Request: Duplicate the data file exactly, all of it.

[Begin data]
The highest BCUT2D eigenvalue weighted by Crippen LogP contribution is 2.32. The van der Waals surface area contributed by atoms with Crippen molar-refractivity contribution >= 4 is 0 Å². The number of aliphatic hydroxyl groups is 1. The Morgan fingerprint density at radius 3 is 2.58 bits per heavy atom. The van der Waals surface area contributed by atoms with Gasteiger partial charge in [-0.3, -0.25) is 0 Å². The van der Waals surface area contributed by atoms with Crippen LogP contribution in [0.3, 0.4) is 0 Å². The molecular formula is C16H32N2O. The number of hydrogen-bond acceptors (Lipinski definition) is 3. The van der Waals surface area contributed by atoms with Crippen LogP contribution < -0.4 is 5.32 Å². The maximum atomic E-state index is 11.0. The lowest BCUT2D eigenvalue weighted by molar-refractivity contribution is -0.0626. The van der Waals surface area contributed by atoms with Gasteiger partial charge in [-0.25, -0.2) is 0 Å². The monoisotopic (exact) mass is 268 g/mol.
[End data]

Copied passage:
The highest BCUT2D eigenvalue weighted by Crippen LogP contribution is 2.32. The van der Waals surface area contributed by atoms with Crippen molar-refractivity contribution >= 4 is 0 Å². The number of aliphatic hydroxyl groups is 1. The Morgan fingerprint density at radius 3 is 2.58 bits per heavy atom. The van der Waals surface area contributed by atoms with Gasteiger partial charge in [-0.3, -0.25) is 0 Å². The van der Waals surface area contributed by atoms with Crippen LogP contribution in [0.3, 0.4) is 0 Å². The molecular formula is C16H32N2O. The number of hydrogen-bond acceptors (Lipinski definition) is 3. The van der Waals surface area contributed by atoms with Crippen LogP contribution < -0.4 is 5.32 Å². The maximum atomic E-state index is 11.0. The lowest BCUT2D eigenvalue weighted by molar-refractivity contribution is -0.0626. The van der Waals surface area contributed by atoms with Gasteiger partial charge in [-0.25, -0.2) is 0 Å². The monoisotopic (exact) mass is 268 g/mol.